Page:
You may know that correlation studies have shown that the risk of becoming obese is 2.5 times higher for those who have double copies of the best known risk gene for being overweight or obese, the FTO gene (fat mass and obesity associated).
New discoveries of that sort have led to a resurgence in concern that we may be slaves to our genes, but is that the case? No, in every study obesity still required high calorie consumption, especially fat. A low fat diet neutralizes the harmful effects of the gene.
Several studies have found that exercise diminishes the effect of the risk gene but a new study is the first to examine the effect of the gene in relation to food habits. The risk variant of the FTO gene is common in the general population. 17 percent have double copies, meaning they have inherited it from both parents. Another 40 percent have a single copy.
“This means that the critical factor is what you eat. At least in the case of the FTO gene, the most important obesity gene identified so far” says Emily Sonestedt, member of Marju Orho-Melanders research group at Lund University Diabetes Centre. “It is difficult to calculate how much people eat with any certainty, which is one of the reasons why no one has done this before. But we have good data.”
The information comes from the large Malmö Diet and Cancer study where food habits were carefully documented using, among other things, an extensive questionnaire, a long interview and a food diaries kept by the participants themselves. When the eating habits of the carriers of the double risk variant for obesity was analyzed the pattern was clear. The risk of obesity was dramatically increased only in the case of high fat consumption.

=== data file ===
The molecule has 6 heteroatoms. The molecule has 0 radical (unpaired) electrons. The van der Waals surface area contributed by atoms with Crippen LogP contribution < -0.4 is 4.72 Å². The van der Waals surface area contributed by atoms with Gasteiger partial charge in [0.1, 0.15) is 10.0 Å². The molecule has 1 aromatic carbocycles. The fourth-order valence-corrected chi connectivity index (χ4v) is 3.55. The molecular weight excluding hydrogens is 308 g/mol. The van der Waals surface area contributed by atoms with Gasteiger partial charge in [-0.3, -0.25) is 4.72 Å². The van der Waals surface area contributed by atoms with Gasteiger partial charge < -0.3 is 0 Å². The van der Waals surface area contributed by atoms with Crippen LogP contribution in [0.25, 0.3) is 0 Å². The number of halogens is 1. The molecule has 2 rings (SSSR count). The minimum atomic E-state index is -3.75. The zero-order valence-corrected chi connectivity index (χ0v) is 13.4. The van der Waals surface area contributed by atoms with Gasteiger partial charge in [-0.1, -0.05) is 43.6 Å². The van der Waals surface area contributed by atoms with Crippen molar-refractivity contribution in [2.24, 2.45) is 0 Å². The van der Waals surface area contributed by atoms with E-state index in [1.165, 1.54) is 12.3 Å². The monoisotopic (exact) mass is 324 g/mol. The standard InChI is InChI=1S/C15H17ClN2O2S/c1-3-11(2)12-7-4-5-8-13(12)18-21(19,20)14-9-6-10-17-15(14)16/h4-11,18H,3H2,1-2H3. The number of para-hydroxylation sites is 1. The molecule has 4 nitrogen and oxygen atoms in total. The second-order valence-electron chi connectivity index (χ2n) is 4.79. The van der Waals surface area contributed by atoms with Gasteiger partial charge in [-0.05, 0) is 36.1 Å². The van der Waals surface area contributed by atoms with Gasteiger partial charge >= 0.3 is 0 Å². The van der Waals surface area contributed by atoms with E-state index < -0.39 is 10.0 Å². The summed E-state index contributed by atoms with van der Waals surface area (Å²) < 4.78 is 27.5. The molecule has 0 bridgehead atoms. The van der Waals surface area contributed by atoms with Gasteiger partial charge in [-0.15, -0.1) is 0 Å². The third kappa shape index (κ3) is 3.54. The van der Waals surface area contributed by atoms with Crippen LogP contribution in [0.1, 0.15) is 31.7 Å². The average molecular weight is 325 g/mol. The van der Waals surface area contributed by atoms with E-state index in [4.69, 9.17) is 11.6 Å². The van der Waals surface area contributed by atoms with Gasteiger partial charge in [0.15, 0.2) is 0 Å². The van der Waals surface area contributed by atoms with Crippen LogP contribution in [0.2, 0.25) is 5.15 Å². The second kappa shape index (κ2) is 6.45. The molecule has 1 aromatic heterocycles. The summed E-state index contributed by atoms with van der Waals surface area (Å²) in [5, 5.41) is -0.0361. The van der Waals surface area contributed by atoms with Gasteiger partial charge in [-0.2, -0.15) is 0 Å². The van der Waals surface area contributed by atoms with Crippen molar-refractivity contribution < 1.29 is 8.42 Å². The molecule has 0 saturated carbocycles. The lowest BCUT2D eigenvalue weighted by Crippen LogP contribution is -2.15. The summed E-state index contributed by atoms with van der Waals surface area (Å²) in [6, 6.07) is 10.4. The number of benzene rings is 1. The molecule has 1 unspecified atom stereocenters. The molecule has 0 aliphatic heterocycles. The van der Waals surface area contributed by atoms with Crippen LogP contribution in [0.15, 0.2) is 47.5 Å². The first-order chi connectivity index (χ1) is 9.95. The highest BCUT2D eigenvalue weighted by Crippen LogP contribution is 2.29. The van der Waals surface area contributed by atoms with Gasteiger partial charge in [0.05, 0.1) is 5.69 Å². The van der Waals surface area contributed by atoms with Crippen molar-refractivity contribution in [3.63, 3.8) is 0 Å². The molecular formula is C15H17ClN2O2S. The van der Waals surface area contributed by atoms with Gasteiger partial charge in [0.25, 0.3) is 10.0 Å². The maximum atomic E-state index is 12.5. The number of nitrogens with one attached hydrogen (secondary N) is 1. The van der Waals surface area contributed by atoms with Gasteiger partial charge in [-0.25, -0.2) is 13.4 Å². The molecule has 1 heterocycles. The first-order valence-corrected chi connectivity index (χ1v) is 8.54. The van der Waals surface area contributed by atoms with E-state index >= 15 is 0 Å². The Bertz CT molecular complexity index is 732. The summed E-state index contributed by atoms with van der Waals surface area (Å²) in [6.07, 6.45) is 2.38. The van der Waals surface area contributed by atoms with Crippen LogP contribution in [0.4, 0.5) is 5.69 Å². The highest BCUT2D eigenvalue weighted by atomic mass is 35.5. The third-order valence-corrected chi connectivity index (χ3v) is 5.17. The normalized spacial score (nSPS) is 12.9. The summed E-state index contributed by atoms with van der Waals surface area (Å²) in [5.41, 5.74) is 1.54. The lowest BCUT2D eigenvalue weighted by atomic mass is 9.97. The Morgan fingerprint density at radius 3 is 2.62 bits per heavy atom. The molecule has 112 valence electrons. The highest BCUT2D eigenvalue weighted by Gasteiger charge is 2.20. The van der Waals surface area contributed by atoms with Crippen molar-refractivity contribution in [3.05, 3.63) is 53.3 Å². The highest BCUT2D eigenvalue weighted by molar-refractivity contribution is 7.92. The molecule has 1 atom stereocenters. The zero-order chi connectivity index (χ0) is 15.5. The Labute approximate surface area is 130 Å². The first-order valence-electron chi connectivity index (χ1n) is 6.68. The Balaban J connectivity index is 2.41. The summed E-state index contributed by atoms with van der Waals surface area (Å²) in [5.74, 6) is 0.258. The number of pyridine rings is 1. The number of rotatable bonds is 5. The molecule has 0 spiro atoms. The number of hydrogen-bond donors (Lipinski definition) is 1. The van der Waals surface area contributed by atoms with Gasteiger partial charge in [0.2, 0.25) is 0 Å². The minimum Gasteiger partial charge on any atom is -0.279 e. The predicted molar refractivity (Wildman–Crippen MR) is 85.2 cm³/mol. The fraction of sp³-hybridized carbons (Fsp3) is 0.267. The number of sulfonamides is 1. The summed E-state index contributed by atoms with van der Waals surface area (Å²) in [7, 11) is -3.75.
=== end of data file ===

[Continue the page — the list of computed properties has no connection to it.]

“Yes, for those who had a diet where less than 41 percent of the energy consumed came from fat, obesity was not more common, in spite of the inherited risk” said Sonestedt.
The FTO genes acts in the hypothalamus, the part of the brain that regulates appetite and satiety, and the risk variant has been connected to an increased energy intake, especially in the form of fat.
“It could be that the carriers of the risk gene don’t feel as full from eating fat and therefore consume more and gain weight.”
The finding that the harmful effects of the gene can be cancelled by changing eating habits could, combined with mapping of the effects of other obesity genes, lead to better and more individualized nutritional counseling for those that want to avoid gaining weight.
“This shows that we are not slaves to our genes. Even if we are born with an inherited predisposition to obesity, life style is important” says Sonestedt.
Article: American Journal of Clinical Nutrition, 'Fat and carbohydrate intake modify the association between genetic variation in the FTO genotype and obesity', http://www.ajcn.org/cgi/rapidpdf/ajcn.2009.27958v1
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